The Administrative Court disagreed, upholding the principle that the requirements of fairness were not limited to or by an assessment of the prospects of the application for parole being successful.
Michael was instructed by Reece Thomas Watson.
R (on the application of Michael Bennett) v Parole Board and Secretary of State for Justice (Interested Party)  EWHC 2746 (Admin);  A.C.D. 139
Mr Bennett was a determinate sentence prisoner recalled to custody some months before the expiration of his sentence.
He was recalled in circumstances where he had relapsed into alcohol misuse and was demonstrating behaviours which probation services acknowledged raised concerns about his mental health.
Mr Bennett’s case was that he should not have been recalled and challenged a number of the facts alleged against him.
Despite making his case clear on the papers and despite the Board making passing reference to the test in the well-known case of Osborn, Mr Bennett was refused an oral hearing on the erroneous basis that there was no scope for significant mitigation.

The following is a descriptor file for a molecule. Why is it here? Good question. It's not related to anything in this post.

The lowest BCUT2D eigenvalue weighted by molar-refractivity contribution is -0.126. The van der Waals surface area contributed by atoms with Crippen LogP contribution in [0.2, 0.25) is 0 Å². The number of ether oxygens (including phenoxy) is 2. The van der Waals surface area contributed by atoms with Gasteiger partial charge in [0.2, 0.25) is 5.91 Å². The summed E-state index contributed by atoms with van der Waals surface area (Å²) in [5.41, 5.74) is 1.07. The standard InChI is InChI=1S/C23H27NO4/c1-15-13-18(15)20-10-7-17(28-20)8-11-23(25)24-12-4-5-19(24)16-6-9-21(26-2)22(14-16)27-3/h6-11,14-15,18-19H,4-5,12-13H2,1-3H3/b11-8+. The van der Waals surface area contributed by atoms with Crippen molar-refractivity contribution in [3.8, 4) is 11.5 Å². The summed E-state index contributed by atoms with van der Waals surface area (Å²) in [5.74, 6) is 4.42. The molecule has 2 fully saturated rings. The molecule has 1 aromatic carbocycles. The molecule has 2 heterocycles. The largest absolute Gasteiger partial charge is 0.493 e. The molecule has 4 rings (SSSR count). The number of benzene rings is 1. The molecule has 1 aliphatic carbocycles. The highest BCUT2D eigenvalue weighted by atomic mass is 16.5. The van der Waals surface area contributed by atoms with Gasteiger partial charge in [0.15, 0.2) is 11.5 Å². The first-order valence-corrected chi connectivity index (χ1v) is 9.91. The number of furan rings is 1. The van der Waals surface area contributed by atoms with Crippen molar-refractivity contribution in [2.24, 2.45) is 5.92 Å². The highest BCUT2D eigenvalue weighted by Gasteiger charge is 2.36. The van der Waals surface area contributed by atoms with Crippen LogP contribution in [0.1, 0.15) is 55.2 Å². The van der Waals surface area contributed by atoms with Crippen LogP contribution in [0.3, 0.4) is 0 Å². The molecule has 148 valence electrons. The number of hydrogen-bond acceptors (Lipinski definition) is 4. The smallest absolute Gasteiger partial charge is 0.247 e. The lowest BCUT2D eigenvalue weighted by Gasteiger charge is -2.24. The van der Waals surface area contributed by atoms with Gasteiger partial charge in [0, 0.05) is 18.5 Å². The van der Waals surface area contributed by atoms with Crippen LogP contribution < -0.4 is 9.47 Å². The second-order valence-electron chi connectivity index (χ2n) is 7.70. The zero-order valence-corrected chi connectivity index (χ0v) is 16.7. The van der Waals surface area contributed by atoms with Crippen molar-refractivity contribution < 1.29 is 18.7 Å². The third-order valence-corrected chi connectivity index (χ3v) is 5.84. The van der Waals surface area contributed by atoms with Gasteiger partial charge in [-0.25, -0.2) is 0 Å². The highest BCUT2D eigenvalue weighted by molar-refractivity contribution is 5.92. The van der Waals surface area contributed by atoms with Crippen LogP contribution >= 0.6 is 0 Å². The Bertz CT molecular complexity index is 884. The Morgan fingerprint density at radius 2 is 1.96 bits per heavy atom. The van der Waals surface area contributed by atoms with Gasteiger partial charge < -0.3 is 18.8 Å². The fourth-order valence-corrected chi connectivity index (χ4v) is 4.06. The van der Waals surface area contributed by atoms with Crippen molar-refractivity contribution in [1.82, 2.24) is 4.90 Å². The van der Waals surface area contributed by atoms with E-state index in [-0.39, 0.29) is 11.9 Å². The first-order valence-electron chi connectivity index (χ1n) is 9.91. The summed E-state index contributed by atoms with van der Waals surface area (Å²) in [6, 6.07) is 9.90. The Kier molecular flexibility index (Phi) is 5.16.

The Court found that fairness clearly required the grant of an oral hearing. That was particularly so given that the impact of his mental health issues would be an important part of any proper decision by the Parole Board.
The Court had previously accepted that the application for judicial review should be heard urgently. In granting relief to the Claimant, it also ordered the Parole Board to hear the substantive application for parole urgently. This was so the case could be heard before the expiration of Mr Bennett’s custodial sentence. In doing so, the Court rejected submissions in opposition to this relief from the Parole Board – who had, until then remained neutral on all aspects of the claim for judicial review.